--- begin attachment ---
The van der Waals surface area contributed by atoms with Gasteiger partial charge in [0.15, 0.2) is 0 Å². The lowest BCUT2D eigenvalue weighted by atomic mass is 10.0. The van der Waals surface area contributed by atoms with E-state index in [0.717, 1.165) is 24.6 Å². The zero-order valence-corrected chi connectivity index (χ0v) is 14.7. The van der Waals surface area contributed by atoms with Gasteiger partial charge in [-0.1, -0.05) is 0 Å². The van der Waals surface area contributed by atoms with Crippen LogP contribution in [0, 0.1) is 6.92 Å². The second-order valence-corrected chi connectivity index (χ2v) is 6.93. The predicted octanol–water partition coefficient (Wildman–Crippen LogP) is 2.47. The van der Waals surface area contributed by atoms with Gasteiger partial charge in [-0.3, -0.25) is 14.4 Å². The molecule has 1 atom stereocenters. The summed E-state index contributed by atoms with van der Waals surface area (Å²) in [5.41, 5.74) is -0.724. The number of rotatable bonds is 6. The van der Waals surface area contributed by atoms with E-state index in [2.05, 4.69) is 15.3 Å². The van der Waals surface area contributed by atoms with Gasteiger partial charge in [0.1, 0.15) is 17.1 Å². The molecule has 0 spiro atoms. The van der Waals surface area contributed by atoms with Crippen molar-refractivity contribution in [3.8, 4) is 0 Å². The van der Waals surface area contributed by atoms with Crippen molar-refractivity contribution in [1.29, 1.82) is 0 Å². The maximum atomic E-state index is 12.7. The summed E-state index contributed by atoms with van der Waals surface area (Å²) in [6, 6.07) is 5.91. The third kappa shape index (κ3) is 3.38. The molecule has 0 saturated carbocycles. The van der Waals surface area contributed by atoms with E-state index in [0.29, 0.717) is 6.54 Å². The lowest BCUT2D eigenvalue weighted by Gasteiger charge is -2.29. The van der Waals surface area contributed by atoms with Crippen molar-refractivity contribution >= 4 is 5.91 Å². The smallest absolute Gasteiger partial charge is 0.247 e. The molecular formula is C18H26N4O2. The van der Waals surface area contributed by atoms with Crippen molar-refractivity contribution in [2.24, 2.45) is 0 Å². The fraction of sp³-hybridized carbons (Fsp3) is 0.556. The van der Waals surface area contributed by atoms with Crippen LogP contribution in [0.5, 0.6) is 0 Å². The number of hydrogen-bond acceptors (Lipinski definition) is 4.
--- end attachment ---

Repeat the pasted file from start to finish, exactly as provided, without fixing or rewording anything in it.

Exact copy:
The van der Waals surface area contributed by atoms with Gasteiger partial charge in [0.15, 0.2) is 0 Å². The lowest BCUT2D eigenvalue weighted by atomic mass is 10.0. The van der Waals surface area contributed by atoms with E-state index in [0.717, 1.165) is 24.6 Å². The zero-order valence-corrected chi connectivity index (χ0v) is 14.7. The van der Waals surface area contributed by atoms with Gasteiger partial charge in [-0.1, -0.05) is 0 Å². The van der Waals surface area contributed by atoms with Crippen LogP contribution in [0, 0.1) is 6.92 Å². The second-order valence-corrected chi connectivity index (χ2v) is 6.93. The predicted octanol–water partition coefficient (Wildman–Crippen LogP) is 2.47. The van der Waals surface area contributed by atoms with Gasteiger partial charge in [-0.3, -0.25) is 14.4 Å². The molecule has 1 atom stereocenters. The summed E-state index contributed by atoms with van der Waals surface area (Å²) in [5.41, 5.74) is -0.724. The number of rotatable bonds is 6. The van der Waals surface area contributed by atoms with E-state index in [2.05, 4.69) is 15.3 Å². The van der Waals surface area contributed by atoms with Gasteiger partial charge in [0.1, 0.15) is 17.1 Å². The molecule has 0 spiro atoms. The van der Waals surface area contributed by atoms with Crippen molar-refractivity contribution in [3.8, 4) is 0 Å². The van der Waals surface area contributed by atoms with Crippen molar-refractivity contribution in [1.29, 1.82) is 0 Å². The maximum atomic E-state index is 12.7. The summed E-state index contributed by atoms with van der Waals surface area (Å²) in [6, 6.07) is 5.91. The third kappa shape index (κ3) is 3.38. The molecule has 0 saturated carbocycles. The van der Waals surface area contributed by atoms with E-state index in [0.29, 0.717) is 6.54 Å². The lowest BCUT2D eigenvalue weighted by Gasteiger charge is -2.29. The van der Waals surface area contributed by atoms with Crippen molar-refractivity contribution >= 4 is 5.91 Å². The smallest absolute Gasteiger partial charge is 0.247 e. The molecular formula is C18H26N4O2. The van der Waals surface area contributed by atoms with Crippen molar-refractivity contribution in [2.24, 2.45) is 0 Å². The fraction of sp³-hybridized carbons (Fsp3) is 0.556. The van der Waals surface area contributed by atoms with Crippen LogP contribution in [0.5, 0.6) is 0 Å². The number of hydrogen-bond acceptors (Lipinski definition) is 4.